- Tags and branches are the same thing, which is nice because the one “cp” command covers everything. The problem is that there is no difference between a branch and tag.
- The “Subversion people” (I forget the exact name of the consortium that runs this thing) suggest that you use the following layout for your repository so that you can tell the difference:
- This layout works very well, we use it here. It makes it easy to tell branches from tags. Of course, it isn’t enforced at all. Again the headache this causes is largely to a person – namely me – writing support for a system in a different product. Also, because there’s no difference, and no enforcement of these directories, if you make a mistake putting one of these in the wrong place, nothing will detect it. You’re thinking, “But Dan, you can just move it, no wonder you’re writing a manifesto you’re one of those idiots in your basement with a tin foil hat”. But you’re wrong:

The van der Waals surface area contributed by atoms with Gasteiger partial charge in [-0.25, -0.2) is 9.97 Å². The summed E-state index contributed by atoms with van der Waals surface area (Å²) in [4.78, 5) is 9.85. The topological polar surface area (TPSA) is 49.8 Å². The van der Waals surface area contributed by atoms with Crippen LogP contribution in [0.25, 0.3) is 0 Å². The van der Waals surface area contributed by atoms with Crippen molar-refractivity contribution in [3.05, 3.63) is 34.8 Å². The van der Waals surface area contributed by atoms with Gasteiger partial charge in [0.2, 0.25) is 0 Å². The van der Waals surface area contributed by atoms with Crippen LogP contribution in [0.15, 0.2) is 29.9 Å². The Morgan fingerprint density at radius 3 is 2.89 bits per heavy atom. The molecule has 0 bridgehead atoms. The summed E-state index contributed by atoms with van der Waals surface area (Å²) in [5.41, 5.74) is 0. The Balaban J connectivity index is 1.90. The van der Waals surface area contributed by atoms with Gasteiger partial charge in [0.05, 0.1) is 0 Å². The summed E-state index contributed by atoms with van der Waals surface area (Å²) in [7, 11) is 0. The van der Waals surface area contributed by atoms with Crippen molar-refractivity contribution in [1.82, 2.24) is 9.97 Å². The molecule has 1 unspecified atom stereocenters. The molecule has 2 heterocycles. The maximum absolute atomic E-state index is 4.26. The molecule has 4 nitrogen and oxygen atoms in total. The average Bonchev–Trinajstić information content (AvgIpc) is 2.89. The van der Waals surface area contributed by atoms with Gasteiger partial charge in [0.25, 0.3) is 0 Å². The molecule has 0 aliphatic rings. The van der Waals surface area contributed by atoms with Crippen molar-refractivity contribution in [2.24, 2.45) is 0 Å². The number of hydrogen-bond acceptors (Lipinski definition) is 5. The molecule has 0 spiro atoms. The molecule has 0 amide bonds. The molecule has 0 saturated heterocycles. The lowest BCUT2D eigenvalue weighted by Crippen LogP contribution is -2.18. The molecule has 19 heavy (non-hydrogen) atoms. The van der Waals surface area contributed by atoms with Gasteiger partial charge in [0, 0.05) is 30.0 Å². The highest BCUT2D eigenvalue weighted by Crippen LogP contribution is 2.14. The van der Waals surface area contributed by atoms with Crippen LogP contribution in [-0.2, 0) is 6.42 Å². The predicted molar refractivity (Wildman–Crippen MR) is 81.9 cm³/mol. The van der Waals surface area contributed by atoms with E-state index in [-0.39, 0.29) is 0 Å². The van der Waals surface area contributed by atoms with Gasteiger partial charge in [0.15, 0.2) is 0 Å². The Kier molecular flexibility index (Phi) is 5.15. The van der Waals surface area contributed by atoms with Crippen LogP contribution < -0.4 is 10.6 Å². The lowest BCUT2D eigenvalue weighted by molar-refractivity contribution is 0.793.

- I don’t have a basement.
- The real problem here is that unless you notice by accident nothing will tell you that you put the tag for your release version in the tags/ directory, and you will freak out when you try to check it out later and cannot find it.
- I’m not wearing a tin foil hat, I’m wearing a Cubs hat, and right now I’m pretty sure it makes more sense to wear a tin foil hat to block out signals from HAARP than it does to pull for the Cubs (motto:”Breaking hearts since before the triple bypass was invented”).
- This is a lie, I threw it in to try to be funny. My son lost my Cubs hat while we were on vacation this summer. I need to pick up a new one, along with another copy of Catcher in the Rye.
- It is very difficult to search for different versions of the same file across branches. As newer versions of Subversion have been released, it has become possible, but still not easy. SlickEdit’s Subversion History dialog does this.